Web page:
Mireille Roddier’s paper, “How do I look? Visualizing the city through a gendered gaze,” was accepted for the History, Theory, Criticism session. She is an associate professor of architecture.

Summary: Whereas most categories of photography — be it portraiture, still life, experimental, or any of the genres traditionally represented in award categories — are close to having achieved gender parity, street photography still lags far behind. Why does the visualization of the streets still stand as a dominantly male activity? From “street-literature” (the literary genre that grew out of the modern city, influenced by its capture on film) to contemporary urban representations, this paper traces whose voice or gaze has had the authority to chronicle the public sphere, and how these narratives were constructed as dominant, or disseminated as alternative point-of-views. Divided between historical analysis and creative program, it engages the character of the flaneuse as writer, painter, photographer, cartographer, and the authority of her gaze as cultural apparatus, in order to uphold a contemporary mode of urban image production specific to, rather than concealing of, its subjects.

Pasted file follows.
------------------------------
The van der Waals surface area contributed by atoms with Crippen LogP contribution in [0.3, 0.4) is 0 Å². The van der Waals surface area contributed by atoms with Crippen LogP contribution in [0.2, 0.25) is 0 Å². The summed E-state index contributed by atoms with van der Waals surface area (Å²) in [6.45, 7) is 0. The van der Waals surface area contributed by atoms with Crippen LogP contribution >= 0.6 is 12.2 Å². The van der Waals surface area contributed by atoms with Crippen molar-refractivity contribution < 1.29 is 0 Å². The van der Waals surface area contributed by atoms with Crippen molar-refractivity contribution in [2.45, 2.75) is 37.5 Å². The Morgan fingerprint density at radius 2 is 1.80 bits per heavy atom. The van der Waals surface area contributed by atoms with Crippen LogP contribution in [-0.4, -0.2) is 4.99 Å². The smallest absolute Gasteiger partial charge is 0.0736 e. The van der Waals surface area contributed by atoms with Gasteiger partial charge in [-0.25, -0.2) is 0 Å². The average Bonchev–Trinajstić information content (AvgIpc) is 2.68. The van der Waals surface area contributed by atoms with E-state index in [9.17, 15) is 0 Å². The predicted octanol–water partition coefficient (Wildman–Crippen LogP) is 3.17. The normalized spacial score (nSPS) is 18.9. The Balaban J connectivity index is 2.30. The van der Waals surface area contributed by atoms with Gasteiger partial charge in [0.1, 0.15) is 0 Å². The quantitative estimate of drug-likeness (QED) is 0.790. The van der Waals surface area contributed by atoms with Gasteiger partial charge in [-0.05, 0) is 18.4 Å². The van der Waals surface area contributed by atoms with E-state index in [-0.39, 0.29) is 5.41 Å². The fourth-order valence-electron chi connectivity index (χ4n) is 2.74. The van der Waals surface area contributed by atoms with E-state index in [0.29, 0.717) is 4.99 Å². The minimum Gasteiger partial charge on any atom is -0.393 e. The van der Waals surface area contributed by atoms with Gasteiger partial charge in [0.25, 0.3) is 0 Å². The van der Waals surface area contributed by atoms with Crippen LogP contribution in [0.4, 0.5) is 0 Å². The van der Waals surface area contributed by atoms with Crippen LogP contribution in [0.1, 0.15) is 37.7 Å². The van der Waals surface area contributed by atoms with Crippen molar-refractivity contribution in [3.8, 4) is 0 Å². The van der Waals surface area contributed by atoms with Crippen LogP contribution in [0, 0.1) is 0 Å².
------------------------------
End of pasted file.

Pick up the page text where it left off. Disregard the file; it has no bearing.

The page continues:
Roddier also was slated to co-lead a special focus session, “The Open Paradox,” with Britt Eversole of Syracuse University. 

Summary: From the Open Society to Open Work, from Open Source to Open Access, the “open” has served as an evocative and efficient postulation. The efficacy of the term, however, does not lay in any objective categories of action or practice, but only in relation to a preexisting body of disciplinary knowledge, a set of social and political protocols, or an accepted model of form or formalism. To deploy the open without context not only deprives it of its critical agency as a counter-practice; it also renders it susceptible to appropriation as an instrumental apparatus of ideological concealment.

A paper by Jieqiong Wang, Robert Adams, and Mary-Ann Ray, “Countering the Biennialization of Architecture in the Chinese Urban Village in Shenzhen,” also was accepted. Adams is an associate professor of architecture. Ray is a professor of practice in architecture. Wang is a Ph.D. student at Taubman College.